drained: a definition
Surely it was a nursing mother who first used the word “drained” to describe her exhaustion at the end of a day.
I’ve felt tired before; I’ve felt spent. But until now, I’ve never fallen into bed feeling weakened, empty, utterly void. Because I am. I am empty: I no longer carry a child within me. My belly is not round and full, it is hollow and flabby. All day long, my breasts are drained of their milk. I spend my days tending to this little life, so needy, unable to do a thing for herself. By the end of the day, the stopper has been pulled and all the energy just glug-glug-glugs right out of me. That’s when I lie in bed, my eyes half closed as I feed the girl, who is wailing and inconsolable and greedy as ever for milk, and tell her, “Honey, mama’s got nothing left.”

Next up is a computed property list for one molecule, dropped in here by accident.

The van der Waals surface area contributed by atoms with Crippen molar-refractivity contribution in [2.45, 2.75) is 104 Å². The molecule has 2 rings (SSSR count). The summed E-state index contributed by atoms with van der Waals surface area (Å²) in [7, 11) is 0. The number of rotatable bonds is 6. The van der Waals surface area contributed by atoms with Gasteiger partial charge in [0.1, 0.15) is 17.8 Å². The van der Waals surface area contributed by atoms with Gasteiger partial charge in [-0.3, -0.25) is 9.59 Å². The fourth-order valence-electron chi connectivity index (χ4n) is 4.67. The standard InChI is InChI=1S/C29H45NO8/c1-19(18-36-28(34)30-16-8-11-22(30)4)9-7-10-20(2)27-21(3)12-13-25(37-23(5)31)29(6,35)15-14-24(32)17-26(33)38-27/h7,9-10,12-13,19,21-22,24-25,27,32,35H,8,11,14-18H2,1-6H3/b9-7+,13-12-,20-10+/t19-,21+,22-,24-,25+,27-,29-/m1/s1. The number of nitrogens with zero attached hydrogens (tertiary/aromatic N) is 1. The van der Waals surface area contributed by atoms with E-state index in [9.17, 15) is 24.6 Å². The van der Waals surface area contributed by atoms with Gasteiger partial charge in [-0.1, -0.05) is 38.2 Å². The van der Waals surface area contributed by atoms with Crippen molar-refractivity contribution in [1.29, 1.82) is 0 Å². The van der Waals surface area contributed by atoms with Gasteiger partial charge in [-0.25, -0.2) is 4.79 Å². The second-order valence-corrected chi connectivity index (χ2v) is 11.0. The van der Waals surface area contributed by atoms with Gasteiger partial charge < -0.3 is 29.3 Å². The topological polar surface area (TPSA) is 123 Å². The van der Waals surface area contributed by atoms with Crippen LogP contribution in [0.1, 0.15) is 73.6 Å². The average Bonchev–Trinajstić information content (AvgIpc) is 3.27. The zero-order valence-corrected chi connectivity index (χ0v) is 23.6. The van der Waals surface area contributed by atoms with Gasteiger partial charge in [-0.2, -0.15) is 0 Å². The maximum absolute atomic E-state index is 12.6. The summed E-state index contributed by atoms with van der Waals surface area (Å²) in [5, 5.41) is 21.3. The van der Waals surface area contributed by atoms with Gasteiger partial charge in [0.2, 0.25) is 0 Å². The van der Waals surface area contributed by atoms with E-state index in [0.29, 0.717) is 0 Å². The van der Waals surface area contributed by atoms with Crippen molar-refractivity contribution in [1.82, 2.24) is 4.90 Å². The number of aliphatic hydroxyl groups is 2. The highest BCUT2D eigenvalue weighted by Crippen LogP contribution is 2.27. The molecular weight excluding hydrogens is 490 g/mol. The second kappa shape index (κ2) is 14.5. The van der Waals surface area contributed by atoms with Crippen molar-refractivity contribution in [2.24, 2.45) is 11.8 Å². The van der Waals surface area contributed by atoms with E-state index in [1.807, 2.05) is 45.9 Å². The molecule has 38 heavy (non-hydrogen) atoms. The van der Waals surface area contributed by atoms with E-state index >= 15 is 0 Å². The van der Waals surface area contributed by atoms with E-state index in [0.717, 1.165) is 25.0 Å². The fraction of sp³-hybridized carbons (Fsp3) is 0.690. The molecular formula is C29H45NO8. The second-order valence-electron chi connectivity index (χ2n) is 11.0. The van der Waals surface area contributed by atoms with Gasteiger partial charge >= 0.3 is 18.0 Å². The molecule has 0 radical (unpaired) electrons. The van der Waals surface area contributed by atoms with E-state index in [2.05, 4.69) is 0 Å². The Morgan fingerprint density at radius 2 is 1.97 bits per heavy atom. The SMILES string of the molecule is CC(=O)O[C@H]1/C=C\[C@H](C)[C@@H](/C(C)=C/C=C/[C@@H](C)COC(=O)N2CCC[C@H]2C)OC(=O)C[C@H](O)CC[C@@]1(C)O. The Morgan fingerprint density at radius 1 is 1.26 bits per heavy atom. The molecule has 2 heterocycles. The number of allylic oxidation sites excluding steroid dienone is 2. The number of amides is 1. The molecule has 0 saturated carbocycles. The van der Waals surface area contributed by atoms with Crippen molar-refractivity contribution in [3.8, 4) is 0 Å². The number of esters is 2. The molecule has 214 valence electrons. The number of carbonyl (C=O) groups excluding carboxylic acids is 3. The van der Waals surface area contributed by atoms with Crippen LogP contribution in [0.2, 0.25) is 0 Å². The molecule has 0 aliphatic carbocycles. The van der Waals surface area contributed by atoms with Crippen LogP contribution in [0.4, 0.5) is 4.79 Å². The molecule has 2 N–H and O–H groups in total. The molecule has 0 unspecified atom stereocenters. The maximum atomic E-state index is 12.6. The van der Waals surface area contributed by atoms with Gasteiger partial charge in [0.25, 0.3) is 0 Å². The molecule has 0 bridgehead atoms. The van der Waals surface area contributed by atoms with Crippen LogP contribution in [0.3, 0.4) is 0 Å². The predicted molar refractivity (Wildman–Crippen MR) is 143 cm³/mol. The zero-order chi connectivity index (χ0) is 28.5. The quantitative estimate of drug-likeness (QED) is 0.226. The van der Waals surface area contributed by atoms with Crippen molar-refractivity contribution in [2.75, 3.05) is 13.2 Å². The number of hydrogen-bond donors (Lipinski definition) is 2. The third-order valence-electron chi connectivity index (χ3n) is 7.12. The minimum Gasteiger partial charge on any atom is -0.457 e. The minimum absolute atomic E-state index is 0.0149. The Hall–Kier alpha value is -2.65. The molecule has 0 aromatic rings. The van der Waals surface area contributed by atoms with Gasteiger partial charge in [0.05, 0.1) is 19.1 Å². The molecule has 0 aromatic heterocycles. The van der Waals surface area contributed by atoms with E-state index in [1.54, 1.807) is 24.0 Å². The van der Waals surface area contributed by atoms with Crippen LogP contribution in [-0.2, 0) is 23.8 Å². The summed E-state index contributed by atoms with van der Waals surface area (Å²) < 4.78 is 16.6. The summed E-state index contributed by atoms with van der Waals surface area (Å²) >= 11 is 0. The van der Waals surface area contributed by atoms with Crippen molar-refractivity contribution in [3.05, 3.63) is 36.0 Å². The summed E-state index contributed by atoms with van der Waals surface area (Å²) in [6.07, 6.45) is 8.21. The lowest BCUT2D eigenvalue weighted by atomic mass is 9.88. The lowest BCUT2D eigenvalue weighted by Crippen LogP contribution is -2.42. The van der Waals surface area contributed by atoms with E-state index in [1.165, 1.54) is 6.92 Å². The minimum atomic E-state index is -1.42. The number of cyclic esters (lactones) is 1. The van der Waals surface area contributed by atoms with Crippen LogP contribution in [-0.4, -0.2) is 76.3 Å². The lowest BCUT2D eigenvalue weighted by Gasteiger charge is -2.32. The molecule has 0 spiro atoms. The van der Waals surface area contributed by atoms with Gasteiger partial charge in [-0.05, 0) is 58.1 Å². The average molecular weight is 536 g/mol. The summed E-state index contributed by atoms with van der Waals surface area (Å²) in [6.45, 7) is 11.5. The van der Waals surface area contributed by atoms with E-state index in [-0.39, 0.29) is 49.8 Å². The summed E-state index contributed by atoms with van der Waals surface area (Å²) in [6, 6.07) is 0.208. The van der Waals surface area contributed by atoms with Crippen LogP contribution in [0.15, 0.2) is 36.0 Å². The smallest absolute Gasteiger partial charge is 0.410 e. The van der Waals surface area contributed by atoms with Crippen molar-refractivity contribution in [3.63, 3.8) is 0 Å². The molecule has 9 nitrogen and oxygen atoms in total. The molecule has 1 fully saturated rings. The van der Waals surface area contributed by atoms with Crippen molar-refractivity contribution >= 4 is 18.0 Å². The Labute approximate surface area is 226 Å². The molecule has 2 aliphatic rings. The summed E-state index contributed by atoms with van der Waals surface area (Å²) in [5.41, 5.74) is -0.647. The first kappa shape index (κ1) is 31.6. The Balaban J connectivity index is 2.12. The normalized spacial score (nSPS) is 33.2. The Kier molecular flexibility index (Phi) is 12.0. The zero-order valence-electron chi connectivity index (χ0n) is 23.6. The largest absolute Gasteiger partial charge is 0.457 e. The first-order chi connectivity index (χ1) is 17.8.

The sensation seems appropriate for the season. Lent: a season of self-giving, of self-emptying. Christ gave of himself, emptied himself, even to the point of death, in order to give us life. On a much smaller scale, I am emptied so my daughter might live.
I find myself identifying less with Christ, though, and more with a toddler my mom and sister saw while running errands once. The little boy, clearly worn out from the day, and apparently with a nearly-empty bottle, sighed to his mom, “I’m runnin’ outta energy—I’m runnin’ outta milk!”